Yesterday, 10:15 PM
Light, Metal, Shadow: The Freedom of Welding
Column by Alex R. Knight III, posted on May 03, 2016
I suppose my first serious exposure to the trade, craft, and art of welding came during a brief five-month stint I did working for a railroad company. Technically, my job title was that of forklift driver, loading and unloading rail cars when freight came in to a small ex-airport on the Vermont side of the Connecticut River. On days when no such freight arrived, I crossed that geographical (and imaginary political) boundary east into New Hampshire to go to work repairing and maintaining those rail cars – some of which, in a small percentage of cases – dated back to the 1960s or 1970s, though rarely do railroad cars last that long. Coupled with the almost endless battery of federal regulations the entire railroad industry is subjected to, after about 30 years of service, on average, most rail cars are relegated to scrap iron.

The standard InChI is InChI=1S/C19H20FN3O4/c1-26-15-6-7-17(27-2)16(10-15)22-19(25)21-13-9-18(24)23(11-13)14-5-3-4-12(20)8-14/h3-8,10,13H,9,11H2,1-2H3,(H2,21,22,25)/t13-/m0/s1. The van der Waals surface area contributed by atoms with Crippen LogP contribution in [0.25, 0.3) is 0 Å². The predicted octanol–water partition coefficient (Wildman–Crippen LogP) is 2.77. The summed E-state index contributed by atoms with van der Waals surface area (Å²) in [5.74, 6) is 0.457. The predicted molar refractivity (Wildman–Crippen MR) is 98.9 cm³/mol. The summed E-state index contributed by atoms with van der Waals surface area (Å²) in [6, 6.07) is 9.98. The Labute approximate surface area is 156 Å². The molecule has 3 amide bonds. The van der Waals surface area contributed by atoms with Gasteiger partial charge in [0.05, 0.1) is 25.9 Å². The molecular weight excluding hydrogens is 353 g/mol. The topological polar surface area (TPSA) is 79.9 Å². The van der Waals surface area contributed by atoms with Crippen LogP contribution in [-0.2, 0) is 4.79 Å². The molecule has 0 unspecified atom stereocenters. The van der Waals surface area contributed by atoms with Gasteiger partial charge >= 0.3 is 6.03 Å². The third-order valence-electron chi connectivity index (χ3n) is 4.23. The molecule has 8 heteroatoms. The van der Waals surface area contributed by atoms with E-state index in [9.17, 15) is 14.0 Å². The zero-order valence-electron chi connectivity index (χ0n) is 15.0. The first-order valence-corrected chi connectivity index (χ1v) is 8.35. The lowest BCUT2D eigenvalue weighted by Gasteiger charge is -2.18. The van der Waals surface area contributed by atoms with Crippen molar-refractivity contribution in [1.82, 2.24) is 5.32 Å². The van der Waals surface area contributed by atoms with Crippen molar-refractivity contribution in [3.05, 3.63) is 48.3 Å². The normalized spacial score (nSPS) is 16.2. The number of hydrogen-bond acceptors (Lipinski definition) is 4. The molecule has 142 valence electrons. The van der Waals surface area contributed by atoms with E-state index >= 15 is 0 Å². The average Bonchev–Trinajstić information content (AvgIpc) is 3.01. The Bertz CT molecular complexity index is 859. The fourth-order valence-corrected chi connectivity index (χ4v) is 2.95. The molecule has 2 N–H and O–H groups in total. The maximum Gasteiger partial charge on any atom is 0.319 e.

But during those three decades of use, such freight containers are also subject to a torrent of wear and tear. Parts become broken, bent, dented, warped, knocked out of plumb, and even occasionally vandalized (mostly graffiti). Some things can be merely hammered back into shape. At times that can only be accomplished after the metal in question is thoroughly heated first. Still other times things have to be cut, and often, the application of an acetylene torch is the best tool for that job. And of course, when metal must be patched, or fused back together, in comes welding.